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Personality predicts the propensity for social learning in a wild primate

Carter, Alecia; Marshall, Harry H; Heinsohn, Robert; Cowlishaw, Guy

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Social learning can play a critical role in the reproduction and survival of social animals. Individual differences in the propensity for social learning are therefore likely to have important fitness consequences. We asked whether personality might underpin such individual variation in a wild population of chacma baboons (Papio ursinus). We used two field experiments in which individuals had the opportunity to learn how to solve a task froman experienced conspecific demonstrator: exploitation...[Show more]

dc.contributor.authorCarter, Alecia
dc.contributor.authorMarshall, Harry H
dc.contributor.authorHeinsohn, Robert
dc.contributor.authorCowlishaw, Guy
dc.date.accessioned2015-12-10T23:35:34Z
dc.identifier.issn2167-8359
dc.identifier.urihttp://hdl.handle.net/1885/69912
dc.description.abstractSocial learning can play a critical role in the reproduction and survival of social animals. Individual differences in the propensity for social learning are therefore likely to have important fitness consequences. We asked whether personality might underpin such individual variation in a wild population of chacma baboons (Papio ursinus). We used two field experiments in which individuals had the opportunity to learn how to solve a task froman experienced conspecific demonstrator: exploitation of a novel food and a hidden item of known food.We investigated whether the (1) time spent watching a demonstrator and (2) changes in task-solving behaviour after watching a demonstrator were related to personality.We found that both boldness and anxiety influenced individual performance in social learning. Specifically, bolder and more anxious animals were more likely to show a greater improvement in task solving after watching a demonstrator. In addition, there was also evidence that the acquisition of social information was not always correlated with its use. These findings present new insights into the costs and benefits of different personality types, and have important implications for the evolution of social learning.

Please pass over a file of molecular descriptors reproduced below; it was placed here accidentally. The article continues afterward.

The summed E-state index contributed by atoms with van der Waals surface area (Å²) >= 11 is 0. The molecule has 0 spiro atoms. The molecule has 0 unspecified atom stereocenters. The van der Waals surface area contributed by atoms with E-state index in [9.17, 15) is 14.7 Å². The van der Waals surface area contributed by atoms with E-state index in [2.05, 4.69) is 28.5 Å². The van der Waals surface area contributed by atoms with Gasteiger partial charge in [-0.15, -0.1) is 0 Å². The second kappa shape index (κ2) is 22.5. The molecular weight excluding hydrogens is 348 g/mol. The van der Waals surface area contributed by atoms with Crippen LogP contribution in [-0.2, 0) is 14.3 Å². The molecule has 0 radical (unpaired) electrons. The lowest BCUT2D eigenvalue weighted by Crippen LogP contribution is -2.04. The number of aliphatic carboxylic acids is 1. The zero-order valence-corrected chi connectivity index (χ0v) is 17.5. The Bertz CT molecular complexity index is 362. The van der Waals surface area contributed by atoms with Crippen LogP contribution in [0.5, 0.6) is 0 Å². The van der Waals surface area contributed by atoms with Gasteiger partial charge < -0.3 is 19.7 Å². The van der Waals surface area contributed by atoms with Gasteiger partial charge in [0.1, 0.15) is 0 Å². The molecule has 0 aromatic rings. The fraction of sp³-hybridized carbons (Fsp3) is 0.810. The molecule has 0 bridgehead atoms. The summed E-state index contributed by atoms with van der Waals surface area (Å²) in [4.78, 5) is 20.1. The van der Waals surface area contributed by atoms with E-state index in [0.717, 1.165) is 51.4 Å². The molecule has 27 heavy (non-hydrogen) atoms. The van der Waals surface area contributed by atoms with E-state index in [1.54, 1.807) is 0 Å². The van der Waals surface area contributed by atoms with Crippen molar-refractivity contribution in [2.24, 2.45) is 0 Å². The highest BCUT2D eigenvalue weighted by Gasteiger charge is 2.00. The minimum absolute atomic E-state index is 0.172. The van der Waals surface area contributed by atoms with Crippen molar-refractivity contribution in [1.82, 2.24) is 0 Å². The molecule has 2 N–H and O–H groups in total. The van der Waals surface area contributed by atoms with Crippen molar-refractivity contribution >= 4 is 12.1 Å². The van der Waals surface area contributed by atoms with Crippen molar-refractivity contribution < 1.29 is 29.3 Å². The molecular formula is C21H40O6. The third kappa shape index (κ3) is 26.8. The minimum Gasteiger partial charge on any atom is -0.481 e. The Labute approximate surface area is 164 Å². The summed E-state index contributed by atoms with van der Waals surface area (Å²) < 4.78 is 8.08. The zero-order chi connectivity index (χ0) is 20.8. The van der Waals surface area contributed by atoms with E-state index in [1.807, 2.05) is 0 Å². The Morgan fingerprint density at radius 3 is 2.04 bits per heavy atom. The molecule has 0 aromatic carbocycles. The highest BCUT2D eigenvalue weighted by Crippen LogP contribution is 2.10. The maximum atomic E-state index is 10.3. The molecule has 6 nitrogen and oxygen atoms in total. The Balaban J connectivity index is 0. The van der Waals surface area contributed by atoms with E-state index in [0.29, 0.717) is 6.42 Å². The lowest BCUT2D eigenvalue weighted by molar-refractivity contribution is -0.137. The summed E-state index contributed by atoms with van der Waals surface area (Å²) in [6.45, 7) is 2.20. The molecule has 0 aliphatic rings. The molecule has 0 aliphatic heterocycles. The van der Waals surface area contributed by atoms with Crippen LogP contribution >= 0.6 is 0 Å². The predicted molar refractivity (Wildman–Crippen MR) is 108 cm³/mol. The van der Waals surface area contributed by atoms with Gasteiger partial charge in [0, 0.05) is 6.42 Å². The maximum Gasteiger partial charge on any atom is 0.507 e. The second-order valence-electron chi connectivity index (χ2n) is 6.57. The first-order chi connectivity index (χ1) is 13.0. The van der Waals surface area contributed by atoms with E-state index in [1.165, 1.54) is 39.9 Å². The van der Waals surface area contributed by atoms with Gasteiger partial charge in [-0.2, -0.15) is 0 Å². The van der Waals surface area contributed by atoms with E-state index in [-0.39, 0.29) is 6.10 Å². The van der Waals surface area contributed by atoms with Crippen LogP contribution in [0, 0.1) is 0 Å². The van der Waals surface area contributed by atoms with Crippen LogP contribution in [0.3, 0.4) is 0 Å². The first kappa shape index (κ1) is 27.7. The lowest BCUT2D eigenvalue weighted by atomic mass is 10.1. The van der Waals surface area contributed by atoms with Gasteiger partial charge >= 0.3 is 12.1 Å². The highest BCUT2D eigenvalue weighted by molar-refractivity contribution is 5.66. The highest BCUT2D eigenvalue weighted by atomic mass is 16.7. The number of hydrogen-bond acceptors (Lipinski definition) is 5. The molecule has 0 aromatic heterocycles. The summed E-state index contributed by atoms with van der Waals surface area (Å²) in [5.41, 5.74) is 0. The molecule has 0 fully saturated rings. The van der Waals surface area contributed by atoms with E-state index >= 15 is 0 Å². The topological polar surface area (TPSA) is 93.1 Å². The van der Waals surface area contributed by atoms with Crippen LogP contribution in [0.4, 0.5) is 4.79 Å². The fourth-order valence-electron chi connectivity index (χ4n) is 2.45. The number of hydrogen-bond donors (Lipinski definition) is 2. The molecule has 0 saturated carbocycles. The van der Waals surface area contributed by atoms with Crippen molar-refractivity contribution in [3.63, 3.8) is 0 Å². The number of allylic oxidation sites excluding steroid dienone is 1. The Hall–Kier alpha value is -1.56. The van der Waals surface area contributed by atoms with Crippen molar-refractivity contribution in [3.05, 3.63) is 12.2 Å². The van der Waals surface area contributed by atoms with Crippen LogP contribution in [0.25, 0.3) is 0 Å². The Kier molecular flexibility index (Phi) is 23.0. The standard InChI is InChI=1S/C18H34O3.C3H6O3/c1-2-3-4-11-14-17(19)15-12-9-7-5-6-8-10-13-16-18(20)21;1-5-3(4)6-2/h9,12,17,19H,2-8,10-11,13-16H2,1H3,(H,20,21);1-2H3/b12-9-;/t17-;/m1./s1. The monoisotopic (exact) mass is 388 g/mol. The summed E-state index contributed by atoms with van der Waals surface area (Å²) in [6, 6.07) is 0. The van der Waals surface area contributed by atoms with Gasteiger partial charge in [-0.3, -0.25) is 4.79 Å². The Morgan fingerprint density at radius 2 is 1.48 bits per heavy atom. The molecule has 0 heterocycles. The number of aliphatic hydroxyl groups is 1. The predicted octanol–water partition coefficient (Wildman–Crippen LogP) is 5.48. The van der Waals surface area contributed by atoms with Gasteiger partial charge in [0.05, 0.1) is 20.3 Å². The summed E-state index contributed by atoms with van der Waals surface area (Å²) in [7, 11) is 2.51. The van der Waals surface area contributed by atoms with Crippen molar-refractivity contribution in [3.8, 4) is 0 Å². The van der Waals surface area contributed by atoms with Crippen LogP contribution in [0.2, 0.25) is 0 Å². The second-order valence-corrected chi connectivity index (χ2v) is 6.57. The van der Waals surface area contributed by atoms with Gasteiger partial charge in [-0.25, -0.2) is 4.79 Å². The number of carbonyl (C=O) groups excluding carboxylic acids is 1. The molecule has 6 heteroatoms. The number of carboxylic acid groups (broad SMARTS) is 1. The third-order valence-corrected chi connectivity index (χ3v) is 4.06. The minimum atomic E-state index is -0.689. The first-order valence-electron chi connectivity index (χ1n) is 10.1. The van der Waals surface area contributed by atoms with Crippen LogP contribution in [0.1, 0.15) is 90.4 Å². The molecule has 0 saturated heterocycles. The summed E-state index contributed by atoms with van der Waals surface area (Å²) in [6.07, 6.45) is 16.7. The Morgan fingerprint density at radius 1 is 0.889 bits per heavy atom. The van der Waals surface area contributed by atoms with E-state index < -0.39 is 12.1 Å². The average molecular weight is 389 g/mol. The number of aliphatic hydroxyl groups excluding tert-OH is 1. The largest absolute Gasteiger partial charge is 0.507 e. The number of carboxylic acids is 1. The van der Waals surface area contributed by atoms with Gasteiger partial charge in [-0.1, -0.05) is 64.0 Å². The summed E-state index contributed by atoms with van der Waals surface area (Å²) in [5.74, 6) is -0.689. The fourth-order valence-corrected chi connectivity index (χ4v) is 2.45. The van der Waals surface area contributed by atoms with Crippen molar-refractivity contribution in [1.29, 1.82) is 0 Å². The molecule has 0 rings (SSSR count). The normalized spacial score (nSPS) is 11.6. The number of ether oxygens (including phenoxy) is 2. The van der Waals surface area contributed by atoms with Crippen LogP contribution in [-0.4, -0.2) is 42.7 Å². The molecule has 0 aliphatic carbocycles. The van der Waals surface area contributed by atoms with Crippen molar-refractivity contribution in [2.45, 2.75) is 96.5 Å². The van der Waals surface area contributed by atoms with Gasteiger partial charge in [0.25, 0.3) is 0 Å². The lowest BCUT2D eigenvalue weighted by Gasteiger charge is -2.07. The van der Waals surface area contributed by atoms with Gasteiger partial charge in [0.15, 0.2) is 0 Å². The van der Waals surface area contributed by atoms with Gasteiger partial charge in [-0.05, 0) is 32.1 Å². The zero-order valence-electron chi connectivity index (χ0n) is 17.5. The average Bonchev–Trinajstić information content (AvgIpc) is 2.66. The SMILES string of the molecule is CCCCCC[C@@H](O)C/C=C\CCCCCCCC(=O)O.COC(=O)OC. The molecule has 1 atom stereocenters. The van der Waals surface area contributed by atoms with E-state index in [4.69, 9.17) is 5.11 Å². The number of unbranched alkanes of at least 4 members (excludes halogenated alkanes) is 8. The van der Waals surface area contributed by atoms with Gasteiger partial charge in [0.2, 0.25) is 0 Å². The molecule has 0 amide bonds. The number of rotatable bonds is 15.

dc.publisherPeerJ
dc.rightsAuthor/s retain copyright
dc.sourcePeerJ
dc.titlePersonality predicts the propensity for social learning in a wild primate
dc.typeJournal article
local.description.notesImported from ARIES
local.identifier.citationvolume2014
dc.date.issued2014
local.identifier.absfor060301 - Animal Systematics and Taxonomy
local.identifier.ariespublicationU3488905xPUB2157
local.type.statusPublished Version
local.contributor.affiliationCarter, Alecia, College of Medicine, Biology and Environment, ANU
local.contributor.affiliationMarshall, Harry H, Zoological Society of London
local.contributor.affiliationHeinsohn, Robert, College of Medicine, Biology and Environment, ANU
local.contributor.affiliationCowlishaw, Guy, Zoological Society of London
local.bibliographicCitation.issue1
local.bibliographicCitation.startpage1
local.bibliographicCitation.lastpage22
local.identifier.doi10.7717/peerj.283
local.identifier.absseo960899 - Flora, Fauna and Biodiversity of environments not elsewhere classified
dc.date.updated2015-12-10T11:43:09Z
local.identifier.scopusID2-s2.0-84897944381
local.identifier.thomsonID000347563200002
dcterms.accessRightsOpen Access
CollectionsANU Research Publications

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